-----------------------------                        1,200,000.00
f)    Damages arising from Breach of p 4.8.2, of
      Purchase Agreement, as amended by Letter
      Agreement, October 1, 1969; Sale of fixed asset
      Actual value, 1970                      $5,000,000
      Less Book value, per Purchase
      Agreement                                2,423,568
                                     -------------------   2,576,432.00
      Less Off-set:                                        2,230,651.00
      Vosko's Net Actual Damage                           $2,591,950.00"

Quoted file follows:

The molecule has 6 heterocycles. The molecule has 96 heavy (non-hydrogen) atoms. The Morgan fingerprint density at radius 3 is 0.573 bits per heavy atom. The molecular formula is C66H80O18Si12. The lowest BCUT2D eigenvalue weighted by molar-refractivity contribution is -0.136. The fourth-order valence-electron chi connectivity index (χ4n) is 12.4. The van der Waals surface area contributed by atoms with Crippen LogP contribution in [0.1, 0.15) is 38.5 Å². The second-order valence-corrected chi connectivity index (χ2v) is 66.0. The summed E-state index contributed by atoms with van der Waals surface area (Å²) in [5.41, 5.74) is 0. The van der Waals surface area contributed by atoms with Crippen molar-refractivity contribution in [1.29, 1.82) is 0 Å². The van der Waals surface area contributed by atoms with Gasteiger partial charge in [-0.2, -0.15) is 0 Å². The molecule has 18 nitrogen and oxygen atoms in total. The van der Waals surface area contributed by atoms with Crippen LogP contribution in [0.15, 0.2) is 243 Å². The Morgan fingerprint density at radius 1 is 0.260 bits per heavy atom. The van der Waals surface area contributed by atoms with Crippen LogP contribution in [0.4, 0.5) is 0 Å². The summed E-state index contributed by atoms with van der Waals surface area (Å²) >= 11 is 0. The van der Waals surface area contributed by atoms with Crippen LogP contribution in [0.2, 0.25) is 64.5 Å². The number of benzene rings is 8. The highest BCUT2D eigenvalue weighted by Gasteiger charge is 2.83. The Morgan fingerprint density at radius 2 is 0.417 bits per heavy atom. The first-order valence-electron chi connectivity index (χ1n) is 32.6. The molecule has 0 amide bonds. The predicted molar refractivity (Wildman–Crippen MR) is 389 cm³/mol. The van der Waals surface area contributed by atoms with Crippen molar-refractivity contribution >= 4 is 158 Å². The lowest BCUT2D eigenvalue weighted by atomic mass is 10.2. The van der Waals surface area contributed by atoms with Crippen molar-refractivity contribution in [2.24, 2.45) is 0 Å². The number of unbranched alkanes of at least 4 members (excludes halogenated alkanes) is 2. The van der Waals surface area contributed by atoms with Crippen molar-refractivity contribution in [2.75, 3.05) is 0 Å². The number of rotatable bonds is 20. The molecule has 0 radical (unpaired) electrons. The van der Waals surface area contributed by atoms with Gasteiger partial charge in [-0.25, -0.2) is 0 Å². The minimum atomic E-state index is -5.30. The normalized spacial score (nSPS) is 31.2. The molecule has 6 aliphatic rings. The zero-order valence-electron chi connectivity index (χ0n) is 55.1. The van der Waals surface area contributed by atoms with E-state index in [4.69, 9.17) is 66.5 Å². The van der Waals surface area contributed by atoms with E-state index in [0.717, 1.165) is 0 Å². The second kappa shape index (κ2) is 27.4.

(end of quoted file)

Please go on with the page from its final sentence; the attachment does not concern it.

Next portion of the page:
Thus the court reduced the amount of damages due Vosko by the items quoted above-- the warranties. The appellant asserts that under the findings of fact, no such setoff should have been made. What were these findings? The trial court found that the warranties were to be effective at a time fixed in the June 13th agreement which was described as the 'final adjustment date.' This was a time or event when Koch was to have submitted a certified audit to Vosko, then to allow time for his objections to the audit, and then proceed to arbitration if no agreement could be reached. The timing was pretty much within Koch's control. Vosko had over a year and a half under the arrangement to see that the receivables were paid to Atlas Pete and to otherwise see that the warranted events would take place in the regular course of business. The trial court found, in Finding No. 149, quoted in part above, that Vosko did not breach the June 13th Agreement in any way. Also: 'It is true that he had warranted various items on the 1968 balance sheets, but Vosko was not accountable on these warranties until the final adjustment date-- a date which never came in this instance.' The court also made findings as to Koch's interference with relations in Argentina in 1970 which resulted in a failure by Atlas to collect claims against YPF-- a subsequent proposal was refused by Koch. The actions of Koch also prevented the orderly collection of the Canadian receivables, and of course the firing of Vosko prevented any further opportunity to collect the receivables. The business of Atlas Pete was dispersed among the subsidiaries. The trial court found that the receivables due from the Canadian companies which appear in the Atlas Pete statements were representative of actual transactions, were owing to Atlas, were not fictitious, and in business years before had been paid to Atlas. The findings show that Koch prevented Vosko from performing on the warranties; there were specific findings that Vosko committed no breach of contract, but that many acts of Koch Industries constituted breach of contract as to Vosko in addition to the fraud. Under these findings there was no basis for applying the setoff for the nonperformance of the warranties. The nonperformance was due, under the specific findings, to the acts of Koch Industries and not Vosko. Thus the warranties must be considered to have been fulfilled and no setoff applied. We have considered the receivables, the subsidy claim, and the advances to the Canadian companies to be in the same category for this purpose. Thus the judgment of the trial court is reversed as to the setoff applied against the damages due Vosko in the amount of $2,230,651.00, and the case is remanded with directions to increase the judgment awarded appellee Vosko as to this element of the judgment to the full amount which the trial court found Vosko to be damaged.